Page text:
Café Discovery: Context, 1963

I was in ninth grade at Lake Oswego Junior High for the first half of 1963 and a sophomore at Lake Oswego High at the end of it.  

And music ranged from the Beatles at the beginning of the year…to the Beatles at the end of the year.  The meaningful music was in between.

I pulled the news from 1963 out of wiki, every fifth story, chosen in order to hit my birthday.  I’ve added some content and some memories and followed a few threads forward.

I found it an interesting study.  I hope you do, too.

More 1963 music is available here and here.

January 22 – France and Germany sign the Elysée Treaty.  Charles de Gaulle and Konrad Adenauer negotiated what was also called The Treaty of Friendship, in an attempt to reconcile the two countries.

February 10 – Five Japanese cities (Moji, Kokura, Tobata, Yahata and Wakamatsu) located on the northernmost part of Kyushu are merged and become the city of Kitakyushu, with a population of more than 1 million.  Kokura was not bombed on August 9, 1945 because of cloud cover.  The Enola Gay flew on instead to Nagasaki.

February 27 – Female suffrage is enacted in Iran.  Women also gained the right to hold public office that year.

March 18 – Gideon v. Wainwright: The U.S. Supreme Court rules that the poor must have lawyers.  Clarence Earl Gideon’s request for free legal counsel had been denied because his was not a capital case.  After he was found guilty, Gideon wrote his own appeals and managed to get his case before the SCOTUS.  SCOTUS assigned him the DC attorney Abe Fortas, who would later serve on the court himself.  SCOTUS voted 9 – 0 that the 6th Amendment did in fact require that the state of Florida should have provided Gideon with legal representation.  The case had a profound impact on our legal system.

April 3 (my fifteenth birthday) – SCLC volunteers kick off the Birmingham campaign against segregation with a sit-in.

The eyes of the world are on Birmingham tonight.  Bobby Kennedy is looking here at Birmingham, the United States Congress is looking at Birmingham. The Department of Justice is looking at Birmingham. Are you ready, are you ready to make the challenge? I am ready to go to jail, are you?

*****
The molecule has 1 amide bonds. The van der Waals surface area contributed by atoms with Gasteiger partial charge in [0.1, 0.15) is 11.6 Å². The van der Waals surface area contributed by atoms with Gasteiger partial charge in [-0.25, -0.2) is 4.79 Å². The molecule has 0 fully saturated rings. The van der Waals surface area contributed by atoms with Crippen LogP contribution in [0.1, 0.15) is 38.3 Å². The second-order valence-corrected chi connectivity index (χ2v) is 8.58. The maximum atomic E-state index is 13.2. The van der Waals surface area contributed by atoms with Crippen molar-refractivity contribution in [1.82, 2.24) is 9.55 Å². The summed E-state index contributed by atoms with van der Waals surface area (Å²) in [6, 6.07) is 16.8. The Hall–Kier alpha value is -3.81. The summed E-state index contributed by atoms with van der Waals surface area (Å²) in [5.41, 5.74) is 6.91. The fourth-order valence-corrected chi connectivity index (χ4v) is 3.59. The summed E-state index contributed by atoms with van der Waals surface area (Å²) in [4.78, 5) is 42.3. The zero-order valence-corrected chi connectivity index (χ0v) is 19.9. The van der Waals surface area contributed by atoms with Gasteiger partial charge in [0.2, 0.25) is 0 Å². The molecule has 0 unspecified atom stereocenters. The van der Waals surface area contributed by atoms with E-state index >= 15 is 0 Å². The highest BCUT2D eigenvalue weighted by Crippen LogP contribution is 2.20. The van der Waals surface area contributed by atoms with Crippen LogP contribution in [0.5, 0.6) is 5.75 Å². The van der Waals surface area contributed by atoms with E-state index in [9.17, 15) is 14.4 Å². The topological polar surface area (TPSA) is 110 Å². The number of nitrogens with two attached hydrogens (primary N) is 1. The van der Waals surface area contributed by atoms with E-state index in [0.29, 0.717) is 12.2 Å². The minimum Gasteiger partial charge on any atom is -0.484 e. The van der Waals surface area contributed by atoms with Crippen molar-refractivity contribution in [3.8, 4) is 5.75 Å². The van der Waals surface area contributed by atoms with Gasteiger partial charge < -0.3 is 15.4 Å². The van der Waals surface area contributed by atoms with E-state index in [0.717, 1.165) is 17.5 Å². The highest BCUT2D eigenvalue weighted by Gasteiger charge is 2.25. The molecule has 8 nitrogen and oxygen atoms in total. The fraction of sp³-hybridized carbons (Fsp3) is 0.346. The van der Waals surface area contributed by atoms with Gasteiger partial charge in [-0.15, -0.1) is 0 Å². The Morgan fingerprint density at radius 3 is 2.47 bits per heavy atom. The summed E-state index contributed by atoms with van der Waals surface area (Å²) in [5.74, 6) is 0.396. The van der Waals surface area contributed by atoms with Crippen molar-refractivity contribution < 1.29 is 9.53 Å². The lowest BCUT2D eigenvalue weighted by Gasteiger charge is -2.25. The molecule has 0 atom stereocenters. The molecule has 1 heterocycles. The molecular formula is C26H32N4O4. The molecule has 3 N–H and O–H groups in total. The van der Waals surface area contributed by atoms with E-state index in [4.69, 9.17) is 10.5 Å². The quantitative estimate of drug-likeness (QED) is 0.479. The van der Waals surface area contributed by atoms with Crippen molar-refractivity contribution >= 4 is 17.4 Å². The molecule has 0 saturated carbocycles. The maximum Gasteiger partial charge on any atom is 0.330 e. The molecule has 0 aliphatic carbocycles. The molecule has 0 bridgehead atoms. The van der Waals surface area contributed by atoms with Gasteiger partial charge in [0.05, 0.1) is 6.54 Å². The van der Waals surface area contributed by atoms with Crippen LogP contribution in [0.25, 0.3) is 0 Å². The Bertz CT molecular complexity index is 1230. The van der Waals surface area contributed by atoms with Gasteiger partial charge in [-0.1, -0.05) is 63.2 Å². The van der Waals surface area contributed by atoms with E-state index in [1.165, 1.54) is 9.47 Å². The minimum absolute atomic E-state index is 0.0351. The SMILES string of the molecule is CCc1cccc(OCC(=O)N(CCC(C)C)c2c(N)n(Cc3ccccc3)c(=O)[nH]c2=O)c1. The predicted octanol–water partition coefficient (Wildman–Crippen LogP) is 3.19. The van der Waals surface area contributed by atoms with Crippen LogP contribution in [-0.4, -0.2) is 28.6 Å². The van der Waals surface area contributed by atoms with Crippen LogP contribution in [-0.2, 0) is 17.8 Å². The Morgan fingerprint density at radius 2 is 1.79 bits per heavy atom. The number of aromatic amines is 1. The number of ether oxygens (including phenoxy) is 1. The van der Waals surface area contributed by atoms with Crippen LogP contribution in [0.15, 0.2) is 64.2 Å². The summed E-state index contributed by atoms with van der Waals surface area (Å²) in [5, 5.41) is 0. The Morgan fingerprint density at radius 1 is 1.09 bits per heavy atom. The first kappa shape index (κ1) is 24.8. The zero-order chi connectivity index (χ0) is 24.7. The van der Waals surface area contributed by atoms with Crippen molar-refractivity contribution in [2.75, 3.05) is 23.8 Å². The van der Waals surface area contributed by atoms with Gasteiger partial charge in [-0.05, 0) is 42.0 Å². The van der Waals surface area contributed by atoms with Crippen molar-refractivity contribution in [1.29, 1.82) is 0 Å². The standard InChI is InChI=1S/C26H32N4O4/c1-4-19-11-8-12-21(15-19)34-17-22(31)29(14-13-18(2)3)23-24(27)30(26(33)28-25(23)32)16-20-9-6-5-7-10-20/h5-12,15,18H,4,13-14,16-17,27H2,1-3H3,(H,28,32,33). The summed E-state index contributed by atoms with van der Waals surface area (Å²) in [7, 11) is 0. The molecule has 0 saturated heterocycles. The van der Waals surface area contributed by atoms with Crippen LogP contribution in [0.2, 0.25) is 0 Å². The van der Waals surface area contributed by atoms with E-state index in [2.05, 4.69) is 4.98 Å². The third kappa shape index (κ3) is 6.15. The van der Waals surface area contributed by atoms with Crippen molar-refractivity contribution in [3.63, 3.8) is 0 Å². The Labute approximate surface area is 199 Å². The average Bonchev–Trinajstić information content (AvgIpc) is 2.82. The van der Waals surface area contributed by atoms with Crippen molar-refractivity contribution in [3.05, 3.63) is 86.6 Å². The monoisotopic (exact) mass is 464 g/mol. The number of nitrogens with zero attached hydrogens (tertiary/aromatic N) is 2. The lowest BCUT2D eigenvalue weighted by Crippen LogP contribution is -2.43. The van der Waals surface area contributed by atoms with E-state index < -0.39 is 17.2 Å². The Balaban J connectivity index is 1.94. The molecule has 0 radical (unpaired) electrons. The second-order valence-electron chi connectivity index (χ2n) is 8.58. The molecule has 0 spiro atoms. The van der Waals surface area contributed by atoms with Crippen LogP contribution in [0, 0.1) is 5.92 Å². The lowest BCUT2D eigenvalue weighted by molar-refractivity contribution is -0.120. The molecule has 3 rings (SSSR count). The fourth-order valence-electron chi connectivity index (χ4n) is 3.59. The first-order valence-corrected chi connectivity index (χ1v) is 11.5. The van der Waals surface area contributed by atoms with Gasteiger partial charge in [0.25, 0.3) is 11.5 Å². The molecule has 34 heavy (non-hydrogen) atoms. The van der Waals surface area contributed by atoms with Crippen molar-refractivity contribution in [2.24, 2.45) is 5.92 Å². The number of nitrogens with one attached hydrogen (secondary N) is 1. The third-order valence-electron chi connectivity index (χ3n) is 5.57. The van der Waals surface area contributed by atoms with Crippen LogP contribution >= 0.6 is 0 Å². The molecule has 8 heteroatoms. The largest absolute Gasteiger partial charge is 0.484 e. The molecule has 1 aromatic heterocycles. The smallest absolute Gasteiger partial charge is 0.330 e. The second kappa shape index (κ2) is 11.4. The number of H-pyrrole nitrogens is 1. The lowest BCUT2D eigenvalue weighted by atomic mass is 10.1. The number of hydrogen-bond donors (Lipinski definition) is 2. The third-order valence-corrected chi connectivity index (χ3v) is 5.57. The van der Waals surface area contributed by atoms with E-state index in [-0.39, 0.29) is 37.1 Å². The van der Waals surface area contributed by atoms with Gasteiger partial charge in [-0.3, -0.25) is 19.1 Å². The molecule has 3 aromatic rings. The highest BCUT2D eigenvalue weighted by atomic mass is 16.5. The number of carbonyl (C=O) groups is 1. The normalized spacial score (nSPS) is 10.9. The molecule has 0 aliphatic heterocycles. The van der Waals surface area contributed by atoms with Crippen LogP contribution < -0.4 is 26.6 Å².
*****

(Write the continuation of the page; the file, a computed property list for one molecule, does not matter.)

–Ralph Abernathy

Abernathy and Martin Luther King were among 50 people arrested on April 12, Good Friday.  Four days later Martin would write Letter from Birmingham Jail.  

By the end of the campaign, King’s reputation improved immensely, [Commissioner of Public Safety Eugene (Bull)] Connor lost his job, the “Jim Crow” signs in Birmingham came down, and public places became more open to blacks.

April 12 – The Soviet nuclear powered submarine K-33 collides with the Finnish merchant vessel M/S Finnclipper in the Danish Straits. Although severely damaged, both vessels make it to port.  K-33 would later have a “radiation emergency” in the Arctic in 1965.

April 22 – Lester Bowles Pearson becomes the 14th Prime Minister of Canada.  Under his leadership, his minority government instituted universal health care, student loans, the Canada Pension Plan, the Order of Canada, and the current Maple Leaf (l’Unifolié) Canadian flag.

May 2 – Berthold Seliger launches a 3 stage rocket with a maximum flight altitude of 100 kilometers near Cuxhaven, the only rocket developed in post-war Germany to reach outer space.

May 23 – Fidel Castro visits the Soviet Union, half a year after the Cuban Missile Crisis.

June 5 – The first annual NHL draft is held in Montreal, Quebec.

1. Garry Monahan, Left Wing, Montreal Canadiens

2. Peter Mahovlich, Centre, Detroit Red Wings

3. Orest Romashyma, Left Wing, Boston Bruins

4. Al Osbourne, Right Wing, New York Rangers

5. Art Hampson, Left Wing, Chicago Black Hawks,

6. Walt McKechnie, Centre, Toronto Maple Leafs

June 12 – NAACP Field Secretary for Mississippi Medgar Evers is murdered in Jackson, Mississippi (his murderer, Byron De La Beckwith, was twice tried for the crime in 1964 but not convicted when all-white juries failed to reach verdicts.  He boasted about the murder until his conviction in 1994).

July 1 – ZIP Codes are introduced in the U.S.

July 26 – NASA launches Syncom, the world’s first geostationary (synchronous) satellite.

August 18 – American civil rights movement: James Meredith becomes the first black person to graduate from the University of Mississippi.  The work of Medgar Evers had been instrumental in getting him admitted.